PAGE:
On Friday Walt Nauta, an assistant who regularly travels with Donald Trump, became the second person indicted in an investigation of Trump’s mishandling of classified documents. This follows Trump’s earlier indictment on seven counts.
As with Trump, the number and nature of Nauta’s charges remain sealed. However, based on information from CNN, it’s a pretty good bet those charges include lying to the FBI. That’s because Nauta told FBI investigators that he hadn’t handled boxes in the storeroom at Mar-a-Lago, but “Investigators obtained surveillance footage showing Nauta and the worker moving boxes of the classified documents around the resort.”
Assuming that Nauta moved those boxes on direct orders from Trump, it also seems likely he could be at least one of those connected with Trump in what was reported to be a charge of conspiracy to obstruct justice. The Department of Justice has scheduled an on-camera event for 3 PM ET, which will likely include an announcement concerning the charges against Trump and Nauta.
In October, Trump claimed that a flood caused by draining Mar-a-Lago’s pool had resulted in damage to servers and a loss of all the video of the resort’s security system. Investigators later found no evidence that this was the case, and had by then already extracted the video directly connected to Nauta’s indictment.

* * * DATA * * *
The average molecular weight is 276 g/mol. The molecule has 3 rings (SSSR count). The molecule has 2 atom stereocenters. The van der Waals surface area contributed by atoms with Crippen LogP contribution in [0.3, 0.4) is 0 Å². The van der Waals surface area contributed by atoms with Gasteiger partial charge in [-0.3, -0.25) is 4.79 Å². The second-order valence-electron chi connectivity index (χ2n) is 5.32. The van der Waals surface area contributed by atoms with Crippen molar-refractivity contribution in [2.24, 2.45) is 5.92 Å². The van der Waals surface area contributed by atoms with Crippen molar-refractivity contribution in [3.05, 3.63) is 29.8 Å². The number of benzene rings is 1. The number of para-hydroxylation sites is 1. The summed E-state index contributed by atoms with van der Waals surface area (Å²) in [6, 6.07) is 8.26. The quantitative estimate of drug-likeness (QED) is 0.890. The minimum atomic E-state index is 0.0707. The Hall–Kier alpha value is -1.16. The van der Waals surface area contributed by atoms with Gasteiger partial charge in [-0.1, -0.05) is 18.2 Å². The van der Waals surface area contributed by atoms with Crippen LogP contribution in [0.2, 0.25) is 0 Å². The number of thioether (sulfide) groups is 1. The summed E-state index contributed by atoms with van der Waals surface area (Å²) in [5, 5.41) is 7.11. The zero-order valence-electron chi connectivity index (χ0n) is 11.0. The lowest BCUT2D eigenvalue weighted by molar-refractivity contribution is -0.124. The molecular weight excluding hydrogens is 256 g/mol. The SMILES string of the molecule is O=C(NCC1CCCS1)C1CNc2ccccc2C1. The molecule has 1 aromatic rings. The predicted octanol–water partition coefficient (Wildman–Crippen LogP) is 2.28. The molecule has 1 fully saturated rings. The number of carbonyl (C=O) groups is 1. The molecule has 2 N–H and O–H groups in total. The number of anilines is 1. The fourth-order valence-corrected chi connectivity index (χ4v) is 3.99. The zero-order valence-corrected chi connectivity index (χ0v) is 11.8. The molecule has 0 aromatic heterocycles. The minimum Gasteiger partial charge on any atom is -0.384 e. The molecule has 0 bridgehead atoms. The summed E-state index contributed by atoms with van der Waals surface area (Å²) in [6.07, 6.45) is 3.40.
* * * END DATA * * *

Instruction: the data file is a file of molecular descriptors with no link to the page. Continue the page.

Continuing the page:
On June 2, 2022—one day before a scheduled meeting with DOJ and FBI officials, during which Trump’s attorneys handed over what they claimed was all the classified information found—the FBI conducted a search of the location. Nauta reportedly joined members of the Mar-a-Lago staff in moving some materials out of the storeroom where Trump had agreed to store information of interest to the National Archives. The Washington Post reported last month that one Mar-a-Lago worker had later asked questions about the function of the security cameras.
… the employee was questioned repeatedly by investigators after he was seen on video footage helping another Trump aide, Walt Nauta, move boxes into a Mar-a-Lago storage room on June 2, the day before a top Justice Department official arrived with FBI agents to collect classified material in response to the subpoena.
FBI investigators reportedly noticed the boxes in the storage room at the time, but were not allowed to open them. This, combined with the video showing Nauta supervising workers in removing some of the material, raised suspicions about the incident.
After investigators viewed the surveillance video, Nauta reportedly altered his earlier testimony. Since October, he has refused to speak to investigators.
Conspiracy to obstruct justice carries a maximum penalty of 20 years. False statements to the FBI bring a potential penalty of five years. However, if the DOJ believes that Nauta was aware he was moving classified material, he could also be subject to charges of gathering, transmitting, or losing defense information under the Espionage Act, as well as charges of conspiracy under that act.
Trump’s immediate response to Nauta’s indictment was to post a message on his media platform defending his assistant. However, it is easy to read this as an attempt to prevent Nauta from agreeing to provide testimony in exchange for avoiding the charges under the Espionage Act.
Rather than being arrested under warrant, Trump was given a summons to appear in court on Tuesday afternoon. It’s unclear if Nauta has the same deadline or is being handled in the same way.
We talk about the field of Republicans willing to go up against the MAGA monster that is Trump. It’s a veritable who cares of the Republican Party, but it is also indicative of the rot inside of the conservative world.